Google Has Stored Some Passwords in Plaintext Since 2005

Google Has Stored Some Passwords in Plaintext Since 2005

It happened again: Google announced today that it's the latest tech giant to have accidentally stored user passwords unprotected in plaintext. G Suite users, pay attention.

Google says that the bug affected "a small percentage of G Suite users," meaning it does not impact individual consumer accounts, but does affect some business and corporate accounts, which have their own risks and sensitivities. The company typically stores passwords on its servers in a cryptographically scrambled state known as a hash. But a bug in G Suite's password recovery feature for administrators caused unprotected passwords to be stored in the infrastructure of a control panel, called the admin console. Google has disabled the features that contained the bug.

Before it did so, the passwords would have been accessible to authorized Google personnel or malicious interlopers. Each organization's administrator could have also accessed the plaintext passwords for the account holders within their group.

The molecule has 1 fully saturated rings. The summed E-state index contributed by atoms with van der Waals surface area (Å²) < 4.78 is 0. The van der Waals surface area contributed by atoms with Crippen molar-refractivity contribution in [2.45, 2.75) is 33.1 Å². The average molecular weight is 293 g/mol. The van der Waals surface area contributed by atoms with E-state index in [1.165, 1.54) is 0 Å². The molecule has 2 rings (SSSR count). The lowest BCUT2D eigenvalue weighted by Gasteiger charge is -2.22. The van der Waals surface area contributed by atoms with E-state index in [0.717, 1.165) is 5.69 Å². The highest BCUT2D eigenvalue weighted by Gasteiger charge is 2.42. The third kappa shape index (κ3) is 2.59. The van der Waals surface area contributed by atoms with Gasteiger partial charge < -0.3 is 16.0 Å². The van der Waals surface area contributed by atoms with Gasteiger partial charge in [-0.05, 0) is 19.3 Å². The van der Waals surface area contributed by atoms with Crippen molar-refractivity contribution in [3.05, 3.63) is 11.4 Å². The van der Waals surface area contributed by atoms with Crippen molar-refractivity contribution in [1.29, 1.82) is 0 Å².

Twitter and Facebook have dealt with plaintext password bugs of their own in the past 18 months. But where those two companies both concluded that it was unnecessary to auto-reset user passwords, Google is taking the step "out of an abundance of caution." At the time, Twitter would not comment on how long it had been storing users' passwords in plaintext. Facebook's bug dated back to 2012.

Google's bug, meanwhile, has existed since 2005—a year before "Google For Work" even became an official offering. And while the company emphasizes that it has no evidence that the plaintext passwords were ever accessed or ab ..

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